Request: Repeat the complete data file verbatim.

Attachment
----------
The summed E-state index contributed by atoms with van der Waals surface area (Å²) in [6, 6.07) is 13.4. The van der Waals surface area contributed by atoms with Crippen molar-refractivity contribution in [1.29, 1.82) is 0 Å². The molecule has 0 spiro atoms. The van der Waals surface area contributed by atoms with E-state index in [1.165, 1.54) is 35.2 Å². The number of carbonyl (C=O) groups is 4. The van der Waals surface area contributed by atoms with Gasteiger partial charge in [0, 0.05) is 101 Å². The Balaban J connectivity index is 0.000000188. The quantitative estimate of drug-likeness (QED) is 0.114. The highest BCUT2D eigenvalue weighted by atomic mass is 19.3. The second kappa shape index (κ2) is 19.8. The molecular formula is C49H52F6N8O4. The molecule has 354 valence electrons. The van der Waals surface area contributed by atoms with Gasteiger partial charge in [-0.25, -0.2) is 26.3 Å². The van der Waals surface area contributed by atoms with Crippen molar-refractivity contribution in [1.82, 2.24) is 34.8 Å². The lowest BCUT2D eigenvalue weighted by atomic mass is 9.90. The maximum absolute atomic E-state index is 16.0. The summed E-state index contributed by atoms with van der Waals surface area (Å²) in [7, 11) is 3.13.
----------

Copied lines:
The summed E-state index contributed by atoms with van der Waals surface area (Å²) in [6, 6.07) is 13.4. The van der Waals surface area contributed by atoms with Crippen molar-refractivity contribution in [1.29, 1.82) is 0 Å². The molecule has 0 spiro atoms. The van der Waals surface area contributed by atoms with E-state index in [1.165, 1.54) is 35.2 Å². The number of carbonyl (C=O) groups is 4. The van der Waals surface area contributed by atoms with Gasteiger partial charge in [0, 0.05) is 101 Å². The Balaban J connectivity index is 0.000000188. The quantitative estimate of drug-likeness (QED) is 0.114. The highest BCUT2D eigenvalue weighted by atomic mass is 19.3. The second kappa shape index (κ2) is 19.8. The molecular formula is C49H52F6N8O4. The molecule has 354 valence electrons. The van der Waals surface area contributed by atoms with Gasteiger partial charge in [-0.25, -0.2) is 26.3 Å². The van der Waals surface area contributed by atoms with Crippen molar-refractivity contribution in [1.82, 2.24) is 34.8 Å². The lowest BCUT2D eigenvalue weighted by atomic mass is 9.90. The maximum absolute atomic E-state index is 16.0. The summed E-state index contributed by atoms with van der Waals surface area (Å²) in [7, 11) is 3.13.